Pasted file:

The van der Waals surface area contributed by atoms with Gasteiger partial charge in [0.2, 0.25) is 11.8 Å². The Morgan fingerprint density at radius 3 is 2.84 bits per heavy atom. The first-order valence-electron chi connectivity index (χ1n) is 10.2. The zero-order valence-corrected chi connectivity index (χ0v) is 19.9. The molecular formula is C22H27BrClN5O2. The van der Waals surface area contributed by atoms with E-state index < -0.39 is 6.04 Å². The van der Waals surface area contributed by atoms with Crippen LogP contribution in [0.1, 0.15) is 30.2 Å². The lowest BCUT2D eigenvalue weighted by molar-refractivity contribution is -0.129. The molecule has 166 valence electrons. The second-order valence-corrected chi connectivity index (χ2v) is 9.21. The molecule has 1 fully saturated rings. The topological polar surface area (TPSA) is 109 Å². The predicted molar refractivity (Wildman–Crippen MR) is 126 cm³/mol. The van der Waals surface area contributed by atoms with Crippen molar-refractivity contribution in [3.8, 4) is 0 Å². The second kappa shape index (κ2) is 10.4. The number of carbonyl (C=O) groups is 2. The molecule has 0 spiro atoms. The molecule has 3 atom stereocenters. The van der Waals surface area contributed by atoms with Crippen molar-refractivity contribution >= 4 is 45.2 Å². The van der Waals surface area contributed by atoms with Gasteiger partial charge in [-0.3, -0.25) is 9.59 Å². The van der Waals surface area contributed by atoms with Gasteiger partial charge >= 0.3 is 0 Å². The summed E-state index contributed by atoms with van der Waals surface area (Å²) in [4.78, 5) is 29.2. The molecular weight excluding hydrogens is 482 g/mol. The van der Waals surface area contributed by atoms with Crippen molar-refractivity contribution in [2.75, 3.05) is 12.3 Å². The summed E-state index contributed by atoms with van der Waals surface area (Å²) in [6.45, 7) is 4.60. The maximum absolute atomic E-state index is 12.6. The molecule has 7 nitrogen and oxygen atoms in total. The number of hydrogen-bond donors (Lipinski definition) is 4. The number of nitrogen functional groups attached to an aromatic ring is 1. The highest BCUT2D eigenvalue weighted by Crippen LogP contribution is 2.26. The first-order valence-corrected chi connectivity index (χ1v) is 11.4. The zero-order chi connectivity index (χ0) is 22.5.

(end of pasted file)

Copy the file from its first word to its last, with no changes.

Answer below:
The van der Waals surface area contributed by atoms with Gasteiger partial charge in [0.2, 0.25) is 11.8 Å². The Morgan fingerprint density at radius 3 is 2.84 bits per heavy atom. The first-order valence-electron chi connectivity index (χ1n) is 10.2. The zero-order valence-corrected chi connectivity index (χ0v) is 19.9. The molecular formula is C22H27BrClN5O2. The van der Waals surface area contributed by atoms with E-state index < -0.39 is 6.04 Å². The van der Waals surface area contributed by atoms with Crippen LogP contribution in [0.1, 0.15) is 30.2 Å². The lowest BCUT2D eigenvalue weighted by molar-refractivity contribution is -0.129. The molecule has 166 valence electrons. The second-order valence-corrected chi connectivity index (χ2v) is 9.21. The molecule has 1 fully saturated rings. The topological polar surface area (TPSA) is 109 Å². The predicted molar refractivity (Wildman–Crippen MR) is 126 cm³/mol. The van der Waals surface area contributed by atoms with Crippen molar-refractivity contribution in [3.8, 4) is 0 Å². The second kappa shape index (κ2) is 10.4. The number of carbonyl (C=O) groups is 2. The molecule has 0 spiro atoms. The molecule has 3 atom stereocenters. The van der Waals surface area contributed by atoms with Crippen molar-refractivity contribution >= 4 is 45.2 Å². The van der Waals surface area contributed by atoms with Gasteiger partial charge in [-0.3, -0.25) is 9.59 Å². The van der Waals surface area contributed by atoms with Gasteiger partial charge >= 0.3 is 0 Å². The summed E-state index contributed by atoms with van der Waals surface area (Å²) in [4.78, 5) is 29.2. The molecular weight excluding hydrogens is 482 g/mol. The van der Waals surface area contributed by atoms with Crippen molar-refractivity contribution in [2.75, 3.05) is 12.3 Å². The summed E-state index contributed by atoms with van der Waals surface area (Å²) in [6.45, 7) is 4.60. The maximum absolute atomic E-state index is 12.6. The molecule has 7 nitrogen and oxygen atoms in total. The number of hydrogen-bond donors (Lipinski definition) is 4. The number of nitrogen functional groups attached to an aromatic ring is 1. The highest BCUT2D eigenvalue weighted by Crippen LogP contribution is 2.26. The first-order valence-corrected chi connectivity index (χ1v) is 11.4. The zero-order chi connectivity index (χ0) is 22.5.